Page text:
Over time, an offshoot of blues called rhythm and blues, or R&B, was formed. It was within this subgenre that Herb Reed found success. Reed grew up in poverty in Kansas City, but he found solace in singing with his friends. However, it wasn’t until he moved to Los Angeles in the 1940s that he began pursuing a career in the music industry. In 1953, he formed The Platters, a still-iconic band that recorded nearly 400 songs – all of which featured Reed.

Blues and R&B music has remained relevant over time with Missouri-born performers such as James Gadson, Akon and SZA keeping it fresh for new audiences.


Widely known as one of America’s most popular music genres, jazz borrows heavily from different musical styles that combine to form a fresh, new sound accented by each musician’s personal improvisation.

Charlie Parker developed his love for music in his hometown of Kansas City. The city had a thriving jazz scene and legendary performers often filtered through the numerous venues and clubs. In the 1930s Parker began participating in jam sessions and gaining attention for his talent on the saxophone. He joined several prominent bands throughout his career and helped pioneer bebop. Today, he’s recognized as a jazz legend.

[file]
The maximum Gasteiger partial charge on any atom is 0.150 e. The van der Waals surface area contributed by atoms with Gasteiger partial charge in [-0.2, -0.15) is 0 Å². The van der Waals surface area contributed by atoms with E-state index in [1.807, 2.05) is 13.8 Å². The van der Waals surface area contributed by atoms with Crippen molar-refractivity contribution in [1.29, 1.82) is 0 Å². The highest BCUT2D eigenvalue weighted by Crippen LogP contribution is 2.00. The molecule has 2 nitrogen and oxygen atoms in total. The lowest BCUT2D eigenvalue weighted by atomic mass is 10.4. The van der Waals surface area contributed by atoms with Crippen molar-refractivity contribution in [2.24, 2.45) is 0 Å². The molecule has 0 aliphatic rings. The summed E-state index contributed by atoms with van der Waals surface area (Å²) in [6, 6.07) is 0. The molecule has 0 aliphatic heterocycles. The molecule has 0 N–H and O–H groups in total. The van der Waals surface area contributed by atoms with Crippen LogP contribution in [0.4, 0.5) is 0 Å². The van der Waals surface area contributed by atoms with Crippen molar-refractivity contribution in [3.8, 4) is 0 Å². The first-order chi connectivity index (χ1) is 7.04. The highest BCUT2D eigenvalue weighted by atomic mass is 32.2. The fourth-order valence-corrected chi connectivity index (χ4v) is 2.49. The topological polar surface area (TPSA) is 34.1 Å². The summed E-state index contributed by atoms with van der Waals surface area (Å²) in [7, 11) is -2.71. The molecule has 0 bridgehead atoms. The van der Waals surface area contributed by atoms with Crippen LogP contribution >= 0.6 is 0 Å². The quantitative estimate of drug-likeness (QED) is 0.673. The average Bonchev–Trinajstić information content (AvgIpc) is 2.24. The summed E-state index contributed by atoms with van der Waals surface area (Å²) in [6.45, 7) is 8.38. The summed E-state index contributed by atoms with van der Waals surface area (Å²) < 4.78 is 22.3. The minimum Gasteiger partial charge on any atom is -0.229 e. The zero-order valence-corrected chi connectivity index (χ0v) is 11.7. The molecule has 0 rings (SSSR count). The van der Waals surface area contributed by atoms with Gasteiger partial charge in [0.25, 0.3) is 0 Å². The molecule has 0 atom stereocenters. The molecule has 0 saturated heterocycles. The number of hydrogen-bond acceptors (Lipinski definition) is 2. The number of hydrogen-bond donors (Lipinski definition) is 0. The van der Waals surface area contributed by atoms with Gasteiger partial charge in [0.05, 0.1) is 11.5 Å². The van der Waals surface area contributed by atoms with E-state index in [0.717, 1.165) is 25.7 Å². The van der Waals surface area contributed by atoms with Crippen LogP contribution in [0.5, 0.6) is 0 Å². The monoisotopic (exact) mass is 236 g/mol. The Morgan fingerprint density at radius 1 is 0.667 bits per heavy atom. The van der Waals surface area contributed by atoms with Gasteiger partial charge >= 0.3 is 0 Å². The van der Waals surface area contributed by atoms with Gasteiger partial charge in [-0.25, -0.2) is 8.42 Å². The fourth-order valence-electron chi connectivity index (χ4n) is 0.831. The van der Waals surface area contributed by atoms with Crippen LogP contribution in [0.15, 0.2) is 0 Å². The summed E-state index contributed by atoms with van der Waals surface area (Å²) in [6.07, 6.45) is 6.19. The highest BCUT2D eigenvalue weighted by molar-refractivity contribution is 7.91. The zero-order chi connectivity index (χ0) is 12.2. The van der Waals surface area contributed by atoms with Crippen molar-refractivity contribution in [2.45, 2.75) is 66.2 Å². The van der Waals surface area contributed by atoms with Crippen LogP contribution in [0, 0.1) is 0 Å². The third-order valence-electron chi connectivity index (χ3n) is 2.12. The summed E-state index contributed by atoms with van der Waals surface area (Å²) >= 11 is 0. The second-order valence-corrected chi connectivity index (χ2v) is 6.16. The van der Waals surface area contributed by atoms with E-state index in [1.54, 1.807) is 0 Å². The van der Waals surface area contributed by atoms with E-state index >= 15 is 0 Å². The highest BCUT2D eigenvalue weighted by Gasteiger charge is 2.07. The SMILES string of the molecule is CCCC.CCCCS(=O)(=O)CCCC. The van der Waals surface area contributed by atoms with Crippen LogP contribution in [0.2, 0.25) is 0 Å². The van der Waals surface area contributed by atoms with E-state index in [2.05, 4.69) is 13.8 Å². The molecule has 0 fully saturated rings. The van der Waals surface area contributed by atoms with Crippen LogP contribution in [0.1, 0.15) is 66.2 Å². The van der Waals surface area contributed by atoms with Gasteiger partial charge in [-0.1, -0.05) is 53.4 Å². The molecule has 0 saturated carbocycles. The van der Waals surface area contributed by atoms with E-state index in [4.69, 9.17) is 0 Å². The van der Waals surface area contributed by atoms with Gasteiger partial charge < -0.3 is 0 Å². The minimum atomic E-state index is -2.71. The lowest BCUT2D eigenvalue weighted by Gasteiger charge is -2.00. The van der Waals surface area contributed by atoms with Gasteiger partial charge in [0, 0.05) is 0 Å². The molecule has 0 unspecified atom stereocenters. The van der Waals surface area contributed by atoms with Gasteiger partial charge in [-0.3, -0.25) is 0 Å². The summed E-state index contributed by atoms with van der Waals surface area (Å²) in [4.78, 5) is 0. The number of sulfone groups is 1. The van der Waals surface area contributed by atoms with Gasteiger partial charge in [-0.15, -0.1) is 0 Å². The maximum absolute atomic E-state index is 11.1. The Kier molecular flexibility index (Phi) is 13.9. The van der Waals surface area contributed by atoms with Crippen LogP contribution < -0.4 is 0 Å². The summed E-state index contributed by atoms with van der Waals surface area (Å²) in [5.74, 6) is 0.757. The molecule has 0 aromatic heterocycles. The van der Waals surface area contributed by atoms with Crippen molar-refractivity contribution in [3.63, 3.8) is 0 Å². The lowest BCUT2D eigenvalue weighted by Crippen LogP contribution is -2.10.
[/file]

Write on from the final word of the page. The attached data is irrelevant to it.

Born on the other side of the state in St. Louis, Miles Davis watched Charlie Parker’s career in awe. He moved to New York to attend the Juilliard School of Music in 1944, but he gained real-life experience by joining Charlie Parker’s band as a trumpeter. Eventually, Miles led his own bands and established himself as a visionary who was constantly pushing the limits to keep jazz relevant in the musical landscape.

Coleman Hawkins was barely a teenager when he started performing the saxophone in public, but his career took off in earnest in 1922 at 17 years old when he joined the Jazz Hounds – the first of many bands he joined throughout his career. Hawkins is best known for incorporating the saxophone into a musical piece independent of the melody, which became wildly popular.

Missouri has truly been a haven for jazz and many incredible musicians grew up in the Show-Me State, including Ben Webster, a masterful saxophonist; Clark Terry, who performed with The Tonight Show Band for ten years; and Walter Page, best known for his innovative playing of the double bass.

Rock ‘n’ Roll